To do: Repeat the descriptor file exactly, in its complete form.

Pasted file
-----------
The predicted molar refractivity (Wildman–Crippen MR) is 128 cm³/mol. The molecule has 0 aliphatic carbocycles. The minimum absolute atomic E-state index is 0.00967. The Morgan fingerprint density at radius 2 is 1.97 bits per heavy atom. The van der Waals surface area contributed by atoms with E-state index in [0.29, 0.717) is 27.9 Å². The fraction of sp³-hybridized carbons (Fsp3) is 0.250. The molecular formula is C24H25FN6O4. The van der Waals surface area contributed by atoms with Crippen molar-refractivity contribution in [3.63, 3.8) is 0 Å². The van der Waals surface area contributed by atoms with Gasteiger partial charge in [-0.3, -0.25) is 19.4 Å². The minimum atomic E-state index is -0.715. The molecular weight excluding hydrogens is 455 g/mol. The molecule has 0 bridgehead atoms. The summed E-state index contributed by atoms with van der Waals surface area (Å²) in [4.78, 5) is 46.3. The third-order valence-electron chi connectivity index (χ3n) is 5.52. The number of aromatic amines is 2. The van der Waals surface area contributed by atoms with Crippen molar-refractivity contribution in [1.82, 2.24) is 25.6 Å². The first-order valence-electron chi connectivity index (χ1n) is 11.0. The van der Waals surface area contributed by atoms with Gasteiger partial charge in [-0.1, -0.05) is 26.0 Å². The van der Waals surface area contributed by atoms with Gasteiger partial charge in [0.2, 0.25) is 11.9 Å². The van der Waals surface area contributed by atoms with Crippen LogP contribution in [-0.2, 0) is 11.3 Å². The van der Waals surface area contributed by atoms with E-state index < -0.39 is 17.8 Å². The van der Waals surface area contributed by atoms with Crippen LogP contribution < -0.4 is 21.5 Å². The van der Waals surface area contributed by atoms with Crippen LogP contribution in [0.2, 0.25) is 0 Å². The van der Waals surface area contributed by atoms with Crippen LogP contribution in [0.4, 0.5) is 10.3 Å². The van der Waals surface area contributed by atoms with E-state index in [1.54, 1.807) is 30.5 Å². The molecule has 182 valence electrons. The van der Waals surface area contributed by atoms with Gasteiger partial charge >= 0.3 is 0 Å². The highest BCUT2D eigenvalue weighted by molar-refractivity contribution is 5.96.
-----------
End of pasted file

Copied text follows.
The predicted molar refractivity (Wildman–Crippen MR) is 128 cm³/mol. The molecule has 0 aliphatic carbocycles. The minimum absolute atomic E-state index is 0.00967. The Morgan fingerprint density at radius 2 is 1.97 bits per heavy atom. The van der Waals surface area contributed by atoms with E-state index in [0.29, 0.717) is 27.9 Å². The fraction of sp³-hybridized carbons (Fsp3) is 0.250. The molecular formula is C24H25FN6O4. The van der Waals surface area contributed by atoms with Crippen molar-refractivity contribution in [3.63, 3.8) is 0 Å². The van der Waals surface area contributed by atoms with Gasteiger partial charge in [-0.3, -0.25) is 19.4 Å². The minimum atomic E-state index is -0.715. The molecular weight excluding hydrogens is 455 g/mol. The molecule has 0 bridgehead atoms. The summed E-state index contributed by atoms with van der Waals surface area (Å²) in [4.78, 5) is 46.3. The third-order valence-electron chi connectivity index (χ3n) is 5.52. The number of aromatic amines is 2. The van der Waals surface area contributed by atoms with Crippen molar-refractivity contribution in [1.82, 2.24) is 25.6 Å². The first-order valence-electron chi connectivity index (χ1n) is 11.0. The van der Waals surface area contributed by atoms with Gasteiger partial charge in [-0.1, -0.05) is 26.0 Å². The van der Waals surface area contributed by atoms with Gasteiger partial charge in [0.2, 0.25) is 11.9 Å². The van der Waals surface area contributed by atoms with Crippen LogP contribution in [-0.2, 0) is 11.3 Å². The van der Waals surface area contributed by atoms with E-state index < -0.39 is 17.8 Å². The van der Waals surface area contributed by atoms with Crippen LogP contribution < -0.4 is 21.5 Å². The van der Waals surface area contributed by atoms with Crippen LogP contribution in [0.2, 0.25) is 0 Å². The van der Waals surface area contributed by atoms with Crippen LogP contribution in [0.4, 0.5) is 10.3 Å². The van der Waals surface area contributed by atoms with E-state index in [1.54, 1.807) is 30.5 Å². The molecule has 182 valence electrons. The van der Waals surface area contributed by atoms with Gasteiger partial charge >= 0.3 is 0 Å². The highest BCUT2D eigenvalue weighted by molar-refractivity contribution is 5.96.